Ask Damian Erskine: Shortcuts

Q: Are there any real shortcuts to learning how to play?

A: NO!!!!!!!!!!!

Okay, I’ll go on…

I have been frustrated by many a student who is disappointed when, at the end of a lesson, their not magically better but, rather, have a years worth of studying and homework to tackle. Not just kids, but adults, too. People seem to hope that there will be a magical phrase or “A-HA!” moment that propels them into the next level of musicianship. Unfortunately, this DOES NOT EXIST. Even the best explained summary of what music is and how to play it requires you to spend YEARS not being quite able to do it, but trying anyway. You will ALWAYS get better. But it’s a lot like getting taller. It’s in small increments! You might have growth spurts, but you will never go from 3’5” to 6”3 over night. It takes years of incremental growth. Musically speaking, it takes nothing but time and hard-work.

  • Can you become the best basketball player in your school by reading a blog about how to shoot accurately?
  • Is there anyway to learn to juggle well in 30 minutes?
  • Could you learn code and write the best iPhone app ever in a day?
  • Could you go to the gallery and come home to paint a beautiful portrait?
  • Could you learn to skate on a ramp and do a 900 in a week? a year? a decade?
  • Could you read “The Elegant Universe” and then give a post-grad lecture on String Theory?
  • None of these are possible without extreme dedication and hundreds of hours missing baskets, dropping pins, falling on our heads, forgetting theorems, and painting junk.

Picasso once said that you have to paint a thousand pieces of crap to paint one masterpiece.

Remember, you will never succeed until you have failed many times over. This is how we learn! We just don’t seem to have the attention span for it anymore. Many get frustrated too quickly. We need immediate gratification. I think it’s in the perspective. We will not get better in an hour… we CAN get better in a week, tho! Is that really so slow and painful? If we do anything every day, we can only get better at it. It just takes a little patience and a lot of persistence.

I’m as guilty as the next of spending too much time online looking for cool stuff that will open a musical door in my mind or buying a highly recommended book hoping it’ll unlock a secret lick in me.

The truth is, books are great… if you spend hours and hours with them!

Youtube videos are great, if you transcribe that solo and figure out what the player’s doing! It all comes down to time in the shed and a deep aspiration to learn your craft and be as good as you possibly can be.

I CONSTANTLY get people asking me to transcribe stuff for them and do a video or something showing them how to play it. REALLY?? (not always my own stuff, either! asking me to figure out a Vic Wooten bass line and do a youtube video breaking it down…)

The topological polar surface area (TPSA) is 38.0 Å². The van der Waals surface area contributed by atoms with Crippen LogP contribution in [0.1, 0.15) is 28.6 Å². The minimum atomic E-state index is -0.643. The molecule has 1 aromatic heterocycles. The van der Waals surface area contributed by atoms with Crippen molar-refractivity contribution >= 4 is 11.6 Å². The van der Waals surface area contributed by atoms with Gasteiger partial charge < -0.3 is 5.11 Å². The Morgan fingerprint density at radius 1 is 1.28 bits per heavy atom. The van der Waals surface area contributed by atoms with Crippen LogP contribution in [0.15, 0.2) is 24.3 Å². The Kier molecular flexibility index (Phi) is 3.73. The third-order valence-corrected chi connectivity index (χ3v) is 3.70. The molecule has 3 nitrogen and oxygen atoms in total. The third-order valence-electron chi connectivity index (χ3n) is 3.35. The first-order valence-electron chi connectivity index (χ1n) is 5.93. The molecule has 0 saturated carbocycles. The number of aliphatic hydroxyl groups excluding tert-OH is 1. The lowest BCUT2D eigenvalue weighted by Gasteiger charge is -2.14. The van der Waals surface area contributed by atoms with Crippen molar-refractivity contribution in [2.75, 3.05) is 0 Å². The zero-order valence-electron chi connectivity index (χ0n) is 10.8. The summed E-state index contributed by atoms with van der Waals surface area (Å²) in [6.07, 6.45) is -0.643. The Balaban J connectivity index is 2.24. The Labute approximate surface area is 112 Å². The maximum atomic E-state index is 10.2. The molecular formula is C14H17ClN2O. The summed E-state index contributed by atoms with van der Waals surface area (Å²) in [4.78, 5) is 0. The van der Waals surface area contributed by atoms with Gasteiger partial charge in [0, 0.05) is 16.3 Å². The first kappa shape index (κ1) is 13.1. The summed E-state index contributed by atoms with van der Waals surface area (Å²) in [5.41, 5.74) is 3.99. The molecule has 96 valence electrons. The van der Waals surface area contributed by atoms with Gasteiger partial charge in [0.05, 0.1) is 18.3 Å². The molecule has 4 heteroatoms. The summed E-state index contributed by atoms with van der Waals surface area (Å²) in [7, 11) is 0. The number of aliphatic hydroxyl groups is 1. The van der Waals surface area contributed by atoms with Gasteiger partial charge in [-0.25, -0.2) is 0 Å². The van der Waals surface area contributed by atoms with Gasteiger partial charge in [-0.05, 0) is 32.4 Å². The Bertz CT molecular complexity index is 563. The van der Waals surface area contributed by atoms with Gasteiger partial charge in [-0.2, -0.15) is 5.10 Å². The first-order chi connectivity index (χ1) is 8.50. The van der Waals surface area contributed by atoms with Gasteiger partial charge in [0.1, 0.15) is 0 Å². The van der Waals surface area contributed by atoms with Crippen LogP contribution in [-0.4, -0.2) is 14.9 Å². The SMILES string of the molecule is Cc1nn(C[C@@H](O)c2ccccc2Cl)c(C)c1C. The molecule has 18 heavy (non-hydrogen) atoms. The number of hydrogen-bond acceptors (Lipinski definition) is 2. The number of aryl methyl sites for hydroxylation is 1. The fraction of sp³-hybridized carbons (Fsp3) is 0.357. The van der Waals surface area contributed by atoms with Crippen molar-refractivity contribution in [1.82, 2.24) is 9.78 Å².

Man, this SO misses the point. They’re essentially asking me to do their homework for them!!

Geoffrey Keezer had a WONDERFUL post on Twitter. I’ll paraphrase but he basically said, “I’m so tired of these aspiring jazz students who won’t put the time in to really do their homework! YOU CAN’T DOWNLOAD A MUSIC CAREER KIDS!!!”

In education, music, arts, fine craftsmanship, business, blacksmithing, architecture, anything worth doing well, etc.. There ARE NO SHORTCUTS! Generally, the longest road is always the most rewarding in the end. If it were easy, everybody could do it!!

Someone else once said, “I don’t believe in geniuses… I believe in incredibly hard work!”. The only thing that seperates Coltrane from the guy in that crappy band you heard last week is years of accumulated study & practice (not noodling, but honest to goodness hard work and dedication). Now everyone has their own voice.. nobody will sound like Coltrane, but if you work hard enough, nobody could sound like YOU either!

When you marry your craft and every fiber of your being wants is to be far better than you are… You can’t wait to practice. You can’t wait to learn more.

When you want to be a great musician from your heart and not just because it’s cool (ego). There is no work to it… you can’t think of anything else you’d rather do.

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Have a question for Damian Erskine? Send it to [email protected]. Check out Damian’s instructional books, Right Hand Drive and The Improviser’s Path.

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Share your thoughts

  1. Well put, Damian! Seems like with the advent of the internet and more distractions we are forgetting that anything good, anything worth doing, takes time and concerted effort.

  2. I agree, when my students think they know a better, faster way to learn a style or a song then practice; they usually quit taking lessons. But they all learn at some point, you have to put in the effort to achieve your goals.

  3. Great article. I need to be reminded of this often!

  4. Another great way to view this is from Malcom Gladwell's Outliers. 10,000 hours, kids. Do that and you have it, do it not and you do not.

    :) GREAT post, Damian!